|Dave points out one of three
lovely species of Fumitory
found by the Mevagissey
Image: D. Ryan
In Cornwall yesterday the sun shone and Dan, Dave and the Mevagissey plant-hunters found 52 species in bloom, including Field Madder, Scarlet Pimpernel (which many other hunters have found elusive), a hybrid Viola (the cross between Field and Wild Pansy) and no fewer than three different fumitories.
By today, the Cornish weather had turned - David Pearman and the Botanical Cornwall Group found some nice Field Woundwort but got "absolutely sodden" and it was the same story on the east coast of Ireland, where the Balbriggan Climate Club got drenched recording 20 species in bloom.
|Strawberry Tree in Dublin
Image: E. Gallagher
Eanna Gallagher also saw Strawberry Tree in flower in Dublin during one of his Hunts; Olly Milner notched up 11 species at Lough Gur near Limerick and Martine Brennan found 16 species blooming in south Laois, although again this was "probably the lowest number ever" for her. A similar story from the Glengarriff team in Co. Cork, and just look at the frost on some of their 19 species in bloom!
The Hunt has been going for twelve years now and many hunters try to follow the same route each year, which makes it particularly interesting to hear their observations on what is, and isn't, flowering from year to year. Eminent meteorologist cum botanist Jonathan Shanklin (yes, the 'Man who Found the Hole in the Ozone Layer' is also one of BSBI's top botanists!) carried out four Hunts in Cambridgeshire, where he lives and is BSBI's County Recorder. Jonathan emailed us that he was only seeing "roughly half the number seen in the same area last year".
|Simon Harrap's team hunting
in a weedy field in Norfolk
Image: S. Harrap
Simon Harrap, author of the much-loved 'Harrap's Wild Flowers', tweeted that for him and his team, "a weedy field and a building site were the top locations this year, most of our 'hangers on' had been zapped by the cold spell" and Wendy Tagg told us that her total of 22 species in bloom in Uckfield was also "much lower than recent years".
It was also interesting to hear which species people weren't seeing this year - author and broadcaster Trevor Dines, based in north Wales, tweeted "just 10 species in flower... less than half my normal count for the usual route", and noted that last month "the lanes had more Herb Robert in flower than ever before, but now there's not a single bloom".
|Annual Knawel in Pattingham
Image: A. Roberts
There were a couple of long lists from south Wales however; County Recorder Steph Tyler notched up 43 species in bloom including no fewer than four different fleabanes, while in Glamorgan Tim Rich who, with Sarah Whild, carried out the first ever Plant Hunt back in 2012, spotted 41 species including Goat's-beard and Four-leaved Allseed. There were also some nice plants spotted at locations across England - Andy Roberts, for example, saw Annual Knawel in Pattingham and in Wiltshire, Fran Sinclair found a garden escape in bloom - we think it is probably a Calibrachoa, one of the 'Million Bells' cultivars, which has rarely been recorded naturalised in the wild before, let alone blooming at New Year! But our experts are still double-checking this record.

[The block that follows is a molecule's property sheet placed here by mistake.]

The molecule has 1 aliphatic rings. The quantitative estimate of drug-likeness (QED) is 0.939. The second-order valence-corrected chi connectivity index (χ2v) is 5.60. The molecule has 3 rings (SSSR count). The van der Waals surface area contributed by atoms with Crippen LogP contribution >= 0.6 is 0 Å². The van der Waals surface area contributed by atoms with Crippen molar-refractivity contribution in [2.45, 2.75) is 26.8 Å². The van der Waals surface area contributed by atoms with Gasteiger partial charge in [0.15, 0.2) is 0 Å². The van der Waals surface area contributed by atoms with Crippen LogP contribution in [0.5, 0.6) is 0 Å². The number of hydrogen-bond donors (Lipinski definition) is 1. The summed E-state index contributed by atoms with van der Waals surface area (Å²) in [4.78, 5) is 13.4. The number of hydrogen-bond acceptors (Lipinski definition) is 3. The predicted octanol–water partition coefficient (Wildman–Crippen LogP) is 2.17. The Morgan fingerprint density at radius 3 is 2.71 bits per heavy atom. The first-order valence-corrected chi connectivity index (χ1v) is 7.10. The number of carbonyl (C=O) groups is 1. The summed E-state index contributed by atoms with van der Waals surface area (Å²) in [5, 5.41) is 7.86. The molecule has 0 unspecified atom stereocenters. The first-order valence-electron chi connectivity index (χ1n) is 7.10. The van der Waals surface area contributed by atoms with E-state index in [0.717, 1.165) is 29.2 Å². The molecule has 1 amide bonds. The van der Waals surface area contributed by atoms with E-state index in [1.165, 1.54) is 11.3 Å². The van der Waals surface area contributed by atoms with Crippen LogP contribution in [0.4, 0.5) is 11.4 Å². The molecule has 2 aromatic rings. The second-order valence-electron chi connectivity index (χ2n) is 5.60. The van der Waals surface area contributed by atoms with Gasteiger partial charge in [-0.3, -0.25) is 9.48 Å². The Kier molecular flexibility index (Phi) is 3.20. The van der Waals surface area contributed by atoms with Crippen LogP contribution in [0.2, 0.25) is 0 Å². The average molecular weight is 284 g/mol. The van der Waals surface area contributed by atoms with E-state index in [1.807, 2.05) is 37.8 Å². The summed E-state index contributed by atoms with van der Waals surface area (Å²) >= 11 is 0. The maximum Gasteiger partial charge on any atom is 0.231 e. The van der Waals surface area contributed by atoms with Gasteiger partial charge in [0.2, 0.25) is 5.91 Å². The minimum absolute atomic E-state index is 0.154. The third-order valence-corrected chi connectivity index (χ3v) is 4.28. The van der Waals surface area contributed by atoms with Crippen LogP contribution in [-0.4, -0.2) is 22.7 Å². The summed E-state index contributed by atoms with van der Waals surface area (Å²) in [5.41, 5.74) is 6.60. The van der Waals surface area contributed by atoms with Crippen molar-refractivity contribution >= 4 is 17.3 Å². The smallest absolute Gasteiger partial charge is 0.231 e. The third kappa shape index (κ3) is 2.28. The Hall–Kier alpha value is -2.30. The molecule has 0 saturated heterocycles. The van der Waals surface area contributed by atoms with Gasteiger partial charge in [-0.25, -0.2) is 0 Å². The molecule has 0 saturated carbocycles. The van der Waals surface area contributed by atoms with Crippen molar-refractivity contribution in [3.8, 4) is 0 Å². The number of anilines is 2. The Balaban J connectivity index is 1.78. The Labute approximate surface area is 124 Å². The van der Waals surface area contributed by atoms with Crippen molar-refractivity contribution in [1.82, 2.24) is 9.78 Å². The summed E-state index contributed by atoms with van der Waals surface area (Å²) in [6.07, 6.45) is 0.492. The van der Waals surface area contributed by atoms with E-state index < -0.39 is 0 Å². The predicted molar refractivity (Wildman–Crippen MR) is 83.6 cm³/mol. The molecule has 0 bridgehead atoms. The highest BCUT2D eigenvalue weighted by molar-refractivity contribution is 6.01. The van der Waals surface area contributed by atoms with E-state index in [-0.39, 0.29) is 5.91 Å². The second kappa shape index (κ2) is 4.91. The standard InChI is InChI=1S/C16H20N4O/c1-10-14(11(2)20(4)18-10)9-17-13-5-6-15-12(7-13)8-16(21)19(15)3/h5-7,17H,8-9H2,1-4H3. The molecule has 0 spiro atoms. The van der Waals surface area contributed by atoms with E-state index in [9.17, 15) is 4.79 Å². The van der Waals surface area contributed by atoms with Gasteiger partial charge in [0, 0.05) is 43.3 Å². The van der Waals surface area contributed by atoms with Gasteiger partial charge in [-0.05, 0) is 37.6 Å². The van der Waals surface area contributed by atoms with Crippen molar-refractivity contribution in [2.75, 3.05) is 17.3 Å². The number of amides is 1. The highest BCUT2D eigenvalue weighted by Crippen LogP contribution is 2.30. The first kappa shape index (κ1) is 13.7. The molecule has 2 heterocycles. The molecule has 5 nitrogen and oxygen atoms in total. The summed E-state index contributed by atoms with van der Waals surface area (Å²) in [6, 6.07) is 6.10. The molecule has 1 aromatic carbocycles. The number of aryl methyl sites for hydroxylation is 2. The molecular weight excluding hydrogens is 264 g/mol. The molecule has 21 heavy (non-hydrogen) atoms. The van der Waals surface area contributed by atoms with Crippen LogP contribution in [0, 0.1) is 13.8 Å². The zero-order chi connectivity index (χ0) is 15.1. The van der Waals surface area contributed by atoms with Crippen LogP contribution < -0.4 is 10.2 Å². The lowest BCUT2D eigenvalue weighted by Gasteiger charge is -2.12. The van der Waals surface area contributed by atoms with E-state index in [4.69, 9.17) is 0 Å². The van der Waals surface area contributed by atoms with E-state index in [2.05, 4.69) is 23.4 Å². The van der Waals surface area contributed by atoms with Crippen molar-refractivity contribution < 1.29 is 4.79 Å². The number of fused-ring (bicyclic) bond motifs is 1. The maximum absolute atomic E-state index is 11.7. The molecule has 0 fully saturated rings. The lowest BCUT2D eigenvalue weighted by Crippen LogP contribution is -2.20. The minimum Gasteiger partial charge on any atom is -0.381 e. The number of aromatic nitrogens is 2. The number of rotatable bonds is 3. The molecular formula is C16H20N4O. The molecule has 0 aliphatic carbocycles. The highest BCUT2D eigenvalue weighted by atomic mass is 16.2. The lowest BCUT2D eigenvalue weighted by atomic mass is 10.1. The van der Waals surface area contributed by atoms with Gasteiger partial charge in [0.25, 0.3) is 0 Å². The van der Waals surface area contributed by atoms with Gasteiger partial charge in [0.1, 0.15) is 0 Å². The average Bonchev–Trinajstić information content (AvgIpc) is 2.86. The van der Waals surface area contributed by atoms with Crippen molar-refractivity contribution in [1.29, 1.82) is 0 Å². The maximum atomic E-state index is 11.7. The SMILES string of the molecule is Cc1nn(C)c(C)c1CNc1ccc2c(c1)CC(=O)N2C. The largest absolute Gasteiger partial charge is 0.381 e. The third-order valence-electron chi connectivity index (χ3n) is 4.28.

|Gorse blooming in frosty Killin
Image: S. Watts
Some people were joining the Hunt for the first time this year - Kate Wright and the Church Fenton Environment Group; Malcolm Smith; and Sam Amy. Thanks to all of you and we hope you will take part again next year. Lots of people thanked us for getting them out and about at New Year. It was also lovely to see the return of some plant hunters after a few years away - great to have you back Karen Woolley and to hear that the bus stop near you is still supporting some great winter-flowering wildflowers, even if there were fewer this year. That bus stop is right up there with Mick Lacey's Mecca Bingo car park as top New Year Plant Hunt locations!
|Red clover at the bus stop!
Image: K. Woolley
So as the sun set on the fourth and final day of the 2023 New Year Plant Hunt, hundreds (thousands?) of plant-hunters across Britain and Ireland were hanging their wet clothes up to dry, basking in the glow of a job well done and submitting their records.
The Results board shows more than 800 surveys submitted so far, comprising more than 8,000 unique records of 435 different species and there's still a few days left for you to get the rest of your records to us.
The deadline is midnight on Sunday 8th January so we can start analysing the data on Monday morning. We'll report back to all of you later this month.
Until then, just a few things left to do:
- To thank the six volunteers (Billy, Isabella, Jo, Lore, Moira and Ryan) and five fellow staff members (James, Matt, Paul, Sarah and Tom) who have been working shifts on the Support Desk, on social media, entering data and checking plant IDs over the past four days. Great work team!
- To thank all of you who took part - there would be no Plant Hunt without you and we are all very grateful for your contributions, from the longest lists to the 'sorry couldn't find anything' emails and tweets. All valuable, all much appreciated. Thank you!
- To remind you that BSBI's 2023 round of grant applications is now open, so whether you are an absolute beginner at this botany lark and would like to take a training course to learn a bit more, or whether you are a bit further along your botanical journey and would like to carry out some research, we have grants available to help you. Check out the grants page, get your application in and let us help you get ready for a flower-filled year ahead!